This could translate into something you hate to see
Our nerves are frayed. Our patience is running out. Hated rivals are beating up on Boston.
Seeds of discontent were planted on Causeway Street last May when the Bruins came home for Game 7 of their second-round series against the Flyers and lost, 4-3, after leading 3-0. You might remember that as the same series the Bruins led, three games to zero.
Since that fateful night, we have seen the Lakers beat the Celtics in Game 7 of the NBA Finals (a game the Celtics led by 13 points). We have seen the Rex Ryan Jets humble the 14-2 Patriots in a playoff game at Gillette Stadium. We have seen the Red Sox miss the playoffs for the second time in eight years, appear to vault over the Yankees during an expensive winter, only to fall five games behind the Bronx Bombers in a thus-far miserable season.
And now the Bruins are playing their Original Six nemeses in the Stanley Cup playoffs for the 33d time since 1929 and we are worried about a great depression. The favored Bruins lost Game 1 last night, 2-0.
Frustration. It’s called Bruins.
This is simply unacceptable. The Bruins got us into this mess and it’s up to them to stop the bleeding around here. It’s not like we’re expecting Daisuke Matsuzaka or Jermaine O’Neal to turn the beat around. It’s up to the Bruins. They need to skate back to the Stanley Cup finals. Losing to the Canadiens in the first round is simply not an option.
One game doesn’t wrap up any series, but it’s disturbing to see the Bruins fall behind at home right out of the gate. Everyone in Black and Gold now has to live with a couple of days of hysteria.
Zero goals. After all this?
“We had some great opportunities, we just didn’t capitalize,’’ said ever-flatline Claude “Grady’’ Julien. “We were all around the net, but we weren’t in front of the net . . . I thought we dominated a good part of the game.’’
Ouch. Sometimes we wonder if the Bruins bosses have a read on the pulse of the constituency.
Prior to last night’s game, general manager Peter Chiarelli went on the team’s flagship radio station (98.5 The Sports Hub), acknowledged the common refrain that his team needs to advance past the second round, and said, “I don’t necessarily think that’s the case.’’ He went on to make comments about consistent effort and other stuff, but the takeaway remark was already out of the barn.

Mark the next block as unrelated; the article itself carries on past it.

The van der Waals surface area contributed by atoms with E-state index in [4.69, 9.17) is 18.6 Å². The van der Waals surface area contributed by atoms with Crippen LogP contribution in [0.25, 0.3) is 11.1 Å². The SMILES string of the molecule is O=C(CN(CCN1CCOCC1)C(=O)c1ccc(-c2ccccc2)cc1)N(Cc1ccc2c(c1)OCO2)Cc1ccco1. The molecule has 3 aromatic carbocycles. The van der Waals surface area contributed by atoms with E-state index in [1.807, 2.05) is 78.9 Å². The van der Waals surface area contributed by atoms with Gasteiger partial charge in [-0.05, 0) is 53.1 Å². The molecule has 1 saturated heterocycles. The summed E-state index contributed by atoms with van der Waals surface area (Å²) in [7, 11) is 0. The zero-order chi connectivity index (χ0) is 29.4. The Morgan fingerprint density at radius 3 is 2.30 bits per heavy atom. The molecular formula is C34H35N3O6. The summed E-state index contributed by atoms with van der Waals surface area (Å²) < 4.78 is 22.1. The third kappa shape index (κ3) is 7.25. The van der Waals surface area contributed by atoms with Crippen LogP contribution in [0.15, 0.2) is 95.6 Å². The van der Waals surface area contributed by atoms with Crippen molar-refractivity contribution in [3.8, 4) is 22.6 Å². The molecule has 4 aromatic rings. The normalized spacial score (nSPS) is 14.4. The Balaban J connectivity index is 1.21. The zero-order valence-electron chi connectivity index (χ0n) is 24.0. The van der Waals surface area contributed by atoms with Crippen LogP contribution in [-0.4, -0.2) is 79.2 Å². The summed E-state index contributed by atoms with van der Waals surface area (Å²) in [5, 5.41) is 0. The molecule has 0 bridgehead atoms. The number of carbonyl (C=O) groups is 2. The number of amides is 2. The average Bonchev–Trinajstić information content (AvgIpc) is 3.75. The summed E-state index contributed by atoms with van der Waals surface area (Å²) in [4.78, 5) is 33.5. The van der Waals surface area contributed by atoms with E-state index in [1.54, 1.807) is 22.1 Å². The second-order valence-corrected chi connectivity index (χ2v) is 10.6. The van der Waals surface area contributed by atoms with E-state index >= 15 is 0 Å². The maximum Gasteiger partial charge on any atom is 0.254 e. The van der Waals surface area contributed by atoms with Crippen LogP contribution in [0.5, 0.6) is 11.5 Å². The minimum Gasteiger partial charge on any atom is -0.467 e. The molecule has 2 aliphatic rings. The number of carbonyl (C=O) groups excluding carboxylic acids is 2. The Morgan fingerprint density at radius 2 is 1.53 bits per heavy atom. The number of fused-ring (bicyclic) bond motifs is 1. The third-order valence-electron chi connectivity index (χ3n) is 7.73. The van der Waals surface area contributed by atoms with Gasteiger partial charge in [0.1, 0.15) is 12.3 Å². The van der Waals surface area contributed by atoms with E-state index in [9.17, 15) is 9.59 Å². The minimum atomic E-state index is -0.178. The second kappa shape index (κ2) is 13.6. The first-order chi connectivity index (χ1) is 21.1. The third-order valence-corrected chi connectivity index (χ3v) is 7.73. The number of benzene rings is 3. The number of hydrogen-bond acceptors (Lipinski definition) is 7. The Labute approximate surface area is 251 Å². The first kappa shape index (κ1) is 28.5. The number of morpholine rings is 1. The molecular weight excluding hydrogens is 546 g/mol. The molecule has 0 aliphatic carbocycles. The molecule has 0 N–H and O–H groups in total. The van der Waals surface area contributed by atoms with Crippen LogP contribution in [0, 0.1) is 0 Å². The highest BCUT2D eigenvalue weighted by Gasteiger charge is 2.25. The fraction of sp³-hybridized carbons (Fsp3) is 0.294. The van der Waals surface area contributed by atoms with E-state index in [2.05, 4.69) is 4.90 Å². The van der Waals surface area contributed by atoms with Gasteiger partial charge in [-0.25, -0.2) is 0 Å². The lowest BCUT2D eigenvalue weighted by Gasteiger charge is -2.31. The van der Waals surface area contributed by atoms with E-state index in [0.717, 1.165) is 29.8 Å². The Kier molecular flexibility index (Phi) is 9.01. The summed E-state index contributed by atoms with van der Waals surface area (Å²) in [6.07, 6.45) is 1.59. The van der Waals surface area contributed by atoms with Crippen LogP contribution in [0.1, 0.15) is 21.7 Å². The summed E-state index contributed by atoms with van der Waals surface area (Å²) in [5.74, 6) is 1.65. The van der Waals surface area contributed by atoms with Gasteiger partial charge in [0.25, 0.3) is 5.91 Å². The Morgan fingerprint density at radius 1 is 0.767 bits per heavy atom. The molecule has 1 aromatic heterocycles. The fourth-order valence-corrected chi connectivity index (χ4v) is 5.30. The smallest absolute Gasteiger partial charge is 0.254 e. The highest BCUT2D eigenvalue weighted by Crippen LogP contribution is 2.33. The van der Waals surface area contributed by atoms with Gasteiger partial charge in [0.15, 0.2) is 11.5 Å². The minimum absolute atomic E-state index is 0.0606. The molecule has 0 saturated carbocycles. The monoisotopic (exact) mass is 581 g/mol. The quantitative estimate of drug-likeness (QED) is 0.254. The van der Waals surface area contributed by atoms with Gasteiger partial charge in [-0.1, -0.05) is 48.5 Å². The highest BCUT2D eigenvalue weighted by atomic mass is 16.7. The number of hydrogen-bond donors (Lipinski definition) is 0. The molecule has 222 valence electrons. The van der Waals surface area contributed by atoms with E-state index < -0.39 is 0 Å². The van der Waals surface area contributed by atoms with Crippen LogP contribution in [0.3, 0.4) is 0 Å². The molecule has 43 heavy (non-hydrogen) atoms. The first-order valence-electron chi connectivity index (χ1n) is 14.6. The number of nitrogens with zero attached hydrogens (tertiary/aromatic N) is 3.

Chiarelli says he doesn’t want to draw a line in the sand. Too bad. Bruins fans are toeing that line and anything less than the conference finals will have the loyals calling for the scalps of Chiarelli and Julien.
“We can’t get too frustrated,’’ said veteran Tomas Kaberle, who coughed up the first goal, while playing his first playoff game in seven years. “We have to stay patient.’’
Patience. That’s exactly what fans don’t want to hear at this hour. Bruins fans have been patient for 39 years.
A forgiving lot for sure, the Bruins crowd came to play and shook the rafters when Rene Rancourt wrapped up “The Star-Spangled Banner.’’ By the end of the night, Boston fans were booing with gusto. Zero goals will do that.
The dastardly Canadiens got the jump in the third minute of play on a goal by Brian Gionta, a former Boston College guy and Hobey Baker finalist who had some great moments here in the Beanpot. Gionta’s potted puck was the sad result of a sloppy pass by Kaberle.
If Bill Belichick had been asked about it, he would have said, “That’s not what we were looking for.’’
The Bruins played pretty well for the rest of the first two periods (some would say they “dominated’’), outshooting Montreal, 26-14, over the first 40 minutes. Unfortunately, Carey Price had a spectacular night. Price didn’t seem to have been traumatized by the 7-0 thumping here last month when he was pulled in the third period.
The goals came easily for the Bruins that night. They were even able to score in a three-on-five situation.
Nothing was easy last night. The Canadiens are deadly when they have a lead. With three minutes to play, Milan Lucic made a bad play and old friend Gionta capitalized again.
Lights out. Party over. It was Price’s third playoff shutout. It marked the 52d time that the Bruins were blanked in the playoffs.
“Mistakes are going to happen,’’ said Lucic. “I can’t let that get to me. I can’t let that affect my play.
“Obviously, you want to get off to a good start, but it’s four wins. Look at last year. We learned a lot. We were up, 3-0.’’
Yes. We remember. And your Bruins have been outscored, 6-0, on their ice in their last five-plus periods of playoff hockey.
“Saturday is definitely a must-win to try to get the split,’’ said Lucic.
Whoa. One game down and the Bruins are in a must-win situation. Good thing nobody around here is prone to panic.
Lakers, Jets, Yankees, now the Canadiens.
What’s next? Something really impossible like the Celtics losing to the Knicks?
Dan Shaughnessy is a Globe columnist. He can be reached at firstname.lastname@example.org.